Family of American Marine Calls for Release From Iranian Prisoni
X
Heather Murdock
July 01, 2015 8:59 PM
As the crowd of journalists covering the Iran talks swells, so too do the opportunities for media coverage.  Hoping to catch the attention of high-level diplomats, the family of American-Iranian marine Amir Hekmati is in Vienna, pleading for his release from an Iranian prison after nearly 4 years.  VOA’s Heather Murdock reports from Vienna.
Video

Video Family of American Marine Calls for Release From Iranian Prison

As the crowd of journalists covering the Iran talks swells, so too do the opportunities for media coverage.  Hoping to catch the attention of high-level diplomats, the family of American-Iranian marine Amir Hekmati is in Vienna, pleading for his release from an Iranian prison after nearly 4 years.  VOA’s Heather Murdock reports from Vienna.
Video

Video UK Holds Terror Drill as MPs Mull Tunisia Response

After pledging a tough response to last Friday’s terror attack in Tunisia, which came just days before the 10th anniversary of the bomb attacks on London’s transport network, British security services are shifting their focus to overseas counter-terror operations. VOA's Henry Ridgwell has more.
Video

Video Obama on Cuba: This is What Change Looks Like

President Barack Obama says the United States will soon reopen its embassy in Cuba for the first time since 1961, ending a half-century of isolation. VOA White House correspondent Luis Ramirez reports.
Video

Video Hate Groups Spread Influence Via Internet

Hate groups of various kinds are using the Internet for propaganda and recruitment, and a Jewish human rights organization that monitors these groups, the Simon Wiesenthal Center, says their influence is growing. The messages are different, but the calls to hatred or violence are similar. VOA's Mike O’Sullivan reports.
Video

Video US Silica Sand Mining Surge Worries Illinois Residents, Businesses

Increased domestic U.S. oil and gas production, thanks to advances known as “fracking,” has created a boom for other industries supporting that extraction. Demand for silica sand, used in fracking, could triple over the next five years. In the Midwest state of Illinois, people living near the mines are worried about how increased silica sand mining will affect their businesses and their health. VOA’s Kane Farabaugh has more in this first of a series of reports.
Video

Video Blind Somali Journalist Defies Odds in Mogadishu

Despite improving security in the last few years, Somalia remains one of the most dangerous countries to be a journalist – even more so for someone who cannot see. Abdulaziz Billow has the story of journalist Abdifatah Hassan Kalgacal, who has been reporting from the Somali capital for the last decade despite being blind.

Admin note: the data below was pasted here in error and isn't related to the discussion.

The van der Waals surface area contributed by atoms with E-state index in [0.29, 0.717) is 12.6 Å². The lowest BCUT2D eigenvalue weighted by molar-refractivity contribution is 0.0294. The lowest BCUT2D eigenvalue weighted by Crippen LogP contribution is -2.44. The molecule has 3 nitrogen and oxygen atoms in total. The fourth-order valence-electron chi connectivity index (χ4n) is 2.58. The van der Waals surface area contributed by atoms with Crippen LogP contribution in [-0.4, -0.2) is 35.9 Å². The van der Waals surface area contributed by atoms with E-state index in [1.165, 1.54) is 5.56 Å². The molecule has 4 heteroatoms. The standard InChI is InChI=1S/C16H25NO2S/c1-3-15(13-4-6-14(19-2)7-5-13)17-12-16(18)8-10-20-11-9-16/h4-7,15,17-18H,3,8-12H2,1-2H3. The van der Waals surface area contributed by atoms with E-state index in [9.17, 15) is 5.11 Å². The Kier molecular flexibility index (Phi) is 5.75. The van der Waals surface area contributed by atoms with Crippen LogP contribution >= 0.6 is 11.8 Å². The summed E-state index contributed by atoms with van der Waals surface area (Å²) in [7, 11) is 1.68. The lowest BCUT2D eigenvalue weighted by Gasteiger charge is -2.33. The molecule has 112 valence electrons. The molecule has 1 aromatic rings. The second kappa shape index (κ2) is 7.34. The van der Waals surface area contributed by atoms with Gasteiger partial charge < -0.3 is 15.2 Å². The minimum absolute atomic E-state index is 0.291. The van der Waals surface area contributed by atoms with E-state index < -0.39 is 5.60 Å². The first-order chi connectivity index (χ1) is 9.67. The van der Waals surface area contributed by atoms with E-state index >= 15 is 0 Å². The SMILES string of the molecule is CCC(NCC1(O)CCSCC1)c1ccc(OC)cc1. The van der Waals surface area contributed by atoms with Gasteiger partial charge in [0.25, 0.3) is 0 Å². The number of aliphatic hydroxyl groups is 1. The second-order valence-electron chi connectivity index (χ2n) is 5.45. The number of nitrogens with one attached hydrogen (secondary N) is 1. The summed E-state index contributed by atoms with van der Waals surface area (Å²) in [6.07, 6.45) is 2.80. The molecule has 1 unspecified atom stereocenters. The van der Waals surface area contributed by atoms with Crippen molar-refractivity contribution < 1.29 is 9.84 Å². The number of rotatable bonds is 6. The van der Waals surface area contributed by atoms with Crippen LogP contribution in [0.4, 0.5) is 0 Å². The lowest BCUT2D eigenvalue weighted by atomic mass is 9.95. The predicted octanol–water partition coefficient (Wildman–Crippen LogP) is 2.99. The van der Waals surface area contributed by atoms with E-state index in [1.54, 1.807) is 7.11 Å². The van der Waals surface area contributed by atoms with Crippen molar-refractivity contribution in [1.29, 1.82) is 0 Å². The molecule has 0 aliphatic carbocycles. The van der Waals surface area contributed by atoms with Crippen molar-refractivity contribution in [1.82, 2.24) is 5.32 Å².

Video

Video Texas Defies Same-Sex Marriage Ruling

Texas state officials have criticized the US Supreme Court decision giving same-sex couples the right to marry nationwide. The attorney general of Texas says last week's decision did not overrule constitutional "rights of religious liberty," and therefore officials performing wedding services can refuse to perform them for same-sex couples if it is against their religious beliefs. Zlatica Hoke reports on the controversy.
Video

Video Rabbi Hits Road to Heal Jewish-Muslim Relations in France

France is on high alert after last week's terrorist attack near the city Lyon, just six months after deadly Paris shootings. The attack have added new tensions to relations between French Jews and Muslims. France’s Jewish and Muslim communities also share a common heritage, though, and as far as one French rabbi is concerned, they are destined to be friends. From the Paris suburb of La Courneuve, Lisa Bryant reports about Rabbi Michel Serfaty and his friendship bus.
Video

Video Saudi Leaks Expose ‘Checkbook Diplomacy’ In Battle With Iran

Saudi Arabia’s willingness to wield its oil money on the global diplomatic stage appears to have been laid bare, after the website WikiLeaks published tens of thousands of leaked cables from Riyadh’s Ministry of Foreign Affairs. VOA's Henry Ridgwell reports.
Video

Video Nubians in Kenya Face Land Challenges

East Africa's ethnic Nubians have a rich cultural history that dates back thousands of years, but in Kenya they are facing hardships, including the loss of lands they have lived on for generations. They say the government has reneged on its pledge to award them title deeds for the plots. VOA's Lenny Ruvaga reports.
Video

Video Military Experts Question New Russian Tank Capabilities

Russia has been showing off its new tank design – the Armata T-14. Designers claim it is 20 years ahead of current Western designs - and driving it feels like playing a computer game. But military analysts question those assertions, and warn the cost could be too heavy a burden for Russia’s struggling economy. Henry Ridgwell reports.
Video

Video In Kenya, Police Said to Shoot First, Ask Questions Later

An organization that documents torture and extrajudicial killings says Kenyan police were responsible for 1,252 shooting deaths in five cities, including Nairobi, between 2009 and 2014, representing 67 percent of all gun deaths in the areas reviewed. Gabe Joselow has more from Nairobi.

VOA Blogs